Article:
The author elaborates how the fruits of growth have been hijacked by the privileged, how priorities changed accordingly and the kind of ‘economic obscenity’ that has surfaced in the blaze of concentrated wealth. The other side of the story is abysmal poverty and pervasive inequality, swelling regiments of unemployed and loss of livelihood of large sections of peasants, petty-producers and informal workers. The small book addresses a grand question: if the present structure of growth reproduces inequality and deprivation then what could be an alternative framework in which growth generates capabilities to the poor in order to get rid of their age-old livelihood deficit?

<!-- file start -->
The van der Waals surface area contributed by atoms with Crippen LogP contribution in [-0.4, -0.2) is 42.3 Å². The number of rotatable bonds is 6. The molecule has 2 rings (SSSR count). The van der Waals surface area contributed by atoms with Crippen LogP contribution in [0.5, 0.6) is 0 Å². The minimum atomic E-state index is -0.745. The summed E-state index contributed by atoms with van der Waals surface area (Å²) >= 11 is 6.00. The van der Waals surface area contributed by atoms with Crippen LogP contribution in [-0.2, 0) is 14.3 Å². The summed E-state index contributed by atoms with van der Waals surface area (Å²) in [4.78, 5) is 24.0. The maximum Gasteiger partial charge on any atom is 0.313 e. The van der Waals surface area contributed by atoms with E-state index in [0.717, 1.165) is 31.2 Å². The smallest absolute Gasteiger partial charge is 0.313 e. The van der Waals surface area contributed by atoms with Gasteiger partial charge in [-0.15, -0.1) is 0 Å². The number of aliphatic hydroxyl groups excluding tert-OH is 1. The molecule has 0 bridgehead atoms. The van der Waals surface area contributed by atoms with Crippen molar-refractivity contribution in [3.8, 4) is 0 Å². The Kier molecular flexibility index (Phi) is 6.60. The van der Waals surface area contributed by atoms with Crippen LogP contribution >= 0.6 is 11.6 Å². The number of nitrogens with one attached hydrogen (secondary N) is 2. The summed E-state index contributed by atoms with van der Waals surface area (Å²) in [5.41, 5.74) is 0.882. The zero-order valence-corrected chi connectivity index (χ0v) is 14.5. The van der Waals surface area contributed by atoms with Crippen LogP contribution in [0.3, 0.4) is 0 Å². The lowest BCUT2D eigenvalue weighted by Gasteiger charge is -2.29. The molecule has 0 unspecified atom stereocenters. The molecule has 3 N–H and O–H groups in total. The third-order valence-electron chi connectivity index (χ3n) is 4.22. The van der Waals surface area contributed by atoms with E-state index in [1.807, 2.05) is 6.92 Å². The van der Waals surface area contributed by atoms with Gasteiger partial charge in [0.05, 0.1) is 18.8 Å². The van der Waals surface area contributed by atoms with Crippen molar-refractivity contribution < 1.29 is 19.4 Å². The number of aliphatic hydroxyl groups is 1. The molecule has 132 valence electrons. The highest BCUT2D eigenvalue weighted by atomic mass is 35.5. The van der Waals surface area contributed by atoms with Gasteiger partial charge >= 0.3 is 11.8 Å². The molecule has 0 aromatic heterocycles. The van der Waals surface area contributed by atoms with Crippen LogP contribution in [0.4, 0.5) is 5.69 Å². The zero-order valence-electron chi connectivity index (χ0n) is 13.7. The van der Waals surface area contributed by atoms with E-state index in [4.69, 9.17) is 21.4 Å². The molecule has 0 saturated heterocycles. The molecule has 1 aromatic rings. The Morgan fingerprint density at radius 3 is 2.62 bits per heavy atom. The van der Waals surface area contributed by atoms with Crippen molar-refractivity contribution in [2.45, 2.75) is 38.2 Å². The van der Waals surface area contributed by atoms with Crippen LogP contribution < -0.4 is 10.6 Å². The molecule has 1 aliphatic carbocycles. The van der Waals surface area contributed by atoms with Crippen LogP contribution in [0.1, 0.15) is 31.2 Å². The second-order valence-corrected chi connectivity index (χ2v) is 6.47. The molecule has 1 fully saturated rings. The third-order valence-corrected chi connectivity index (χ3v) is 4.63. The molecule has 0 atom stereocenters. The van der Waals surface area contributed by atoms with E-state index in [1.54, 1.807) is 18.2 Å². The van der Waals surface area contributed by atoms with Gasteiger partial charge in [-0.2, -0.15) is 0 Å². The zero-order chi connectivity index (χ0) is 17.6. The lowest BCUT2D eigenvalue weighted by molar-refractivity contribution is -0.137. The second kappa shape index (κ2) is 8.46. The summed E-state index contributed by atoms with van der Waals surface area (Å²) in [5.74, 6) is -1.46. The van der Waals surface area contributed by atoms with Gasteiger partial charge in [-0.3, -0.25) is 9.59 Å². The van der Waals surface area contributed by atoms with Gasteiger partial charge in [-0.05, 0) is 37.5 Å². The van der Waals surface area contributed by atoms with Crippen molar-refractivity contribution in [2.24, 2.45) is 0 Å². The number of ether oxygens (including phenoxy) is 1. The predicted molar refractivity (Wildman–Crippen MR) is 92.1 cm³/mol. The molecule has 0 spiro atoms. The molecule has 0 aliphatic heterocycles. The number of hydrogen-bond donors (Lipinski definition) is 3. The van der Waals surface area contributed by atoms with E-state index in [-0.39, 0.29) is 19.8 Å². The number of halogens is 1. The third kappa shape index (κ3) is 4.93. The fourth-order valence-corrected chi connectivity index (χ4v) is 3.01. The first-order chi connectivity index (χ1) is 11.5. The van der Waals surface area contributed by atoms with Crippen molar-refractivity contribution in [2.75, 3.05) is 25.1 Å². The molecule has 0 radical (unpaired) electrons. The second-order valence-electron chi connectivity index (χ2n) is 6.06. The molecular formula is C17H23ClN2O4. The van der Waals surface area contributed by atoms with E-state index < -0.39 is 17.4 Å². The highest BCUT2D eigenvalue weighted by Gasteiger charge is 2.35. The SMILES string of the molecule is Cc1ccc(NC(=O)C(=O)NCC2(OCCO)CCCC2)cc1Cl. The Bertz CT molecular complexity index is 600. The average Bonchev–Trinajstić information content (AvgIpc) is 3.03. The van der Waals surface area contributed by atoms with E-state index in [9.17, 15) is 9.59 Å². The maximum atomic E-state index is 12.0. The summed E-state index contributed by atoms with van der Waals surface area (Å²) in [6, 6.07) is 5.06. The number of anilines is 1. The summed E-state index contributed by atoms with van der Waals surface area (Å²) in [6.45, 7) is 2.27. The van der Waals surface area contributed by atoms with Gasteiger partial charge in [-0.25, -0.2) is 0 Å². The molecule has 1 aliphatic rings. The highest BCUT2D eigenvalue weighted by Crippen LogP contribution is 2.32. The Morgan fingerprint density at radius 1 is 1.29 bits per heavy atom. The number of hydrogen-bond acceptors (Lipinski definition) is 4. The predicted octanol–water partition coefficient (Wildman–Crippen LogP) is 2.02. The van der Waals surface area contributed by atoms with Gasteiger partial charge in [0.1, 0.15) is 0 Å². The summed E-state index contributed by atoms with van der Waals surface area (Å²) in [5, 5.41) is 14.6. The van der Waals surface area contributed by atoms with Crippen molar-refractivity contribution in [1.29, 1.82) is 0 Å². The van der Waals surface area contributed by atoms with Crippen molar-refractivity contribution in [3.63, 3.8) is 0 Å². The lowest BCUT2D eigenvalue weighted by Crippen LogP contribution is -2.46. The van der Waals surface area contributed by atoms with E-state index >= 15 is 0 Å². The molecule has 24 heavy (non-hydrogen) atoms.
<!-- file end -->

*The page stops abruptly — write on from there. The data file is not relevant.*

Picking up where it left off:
In the first chapter the author argues that the concept of poverty used in official circles is driven by growth fundamentalism. It is based on the notion that growth reduces poverty in the following ways: by incorporating people through labour market channels; through spread effects of higher demand and investment; and finally by provisioning of capability enhancing public and quasi-public goods by the state. This notion is insensitive to distributional aspects and because of the conscious neglect of such aspects neither resources had been allocated towards production of wage goods nor did social wage increase by adequate provision of public goods. The market failed to answer problems of social welfare and the political process being mesmerised with growth-centric parameters lost sight of the real issues of the poor. Prof Kabra refutes the energy-consumption based notion of poverty that uses consumption as a proxy of income. There is an implicit denial of the claims of the poor in such conceptual construct that assumes the poor has no savings and hence no contribution to growth. It grossly ignores redistribution in the sense that the official poverty line reflects a sharp decline in relation to per capita income over the years. The author argues that the calorie norm fixed in the year 1973-74 got periodically upgraded in terms of price index, but it represented 62 per cent of per capita income in the initial year which has come down to 17 per cent at present. And the argument goes that if the poverty line were fixed at a level that maintains the relative position of the poor as it was in the early 1970s, the actual number of the officially recognised poor and their proportion to the total population would have been far greater than the present number and proportion publicised by the policy-makers. What is more ridiculous, as the author says, is that a person capable of spending marginally higher than Rs 12 per day is considered above the poverty line according to the official definition.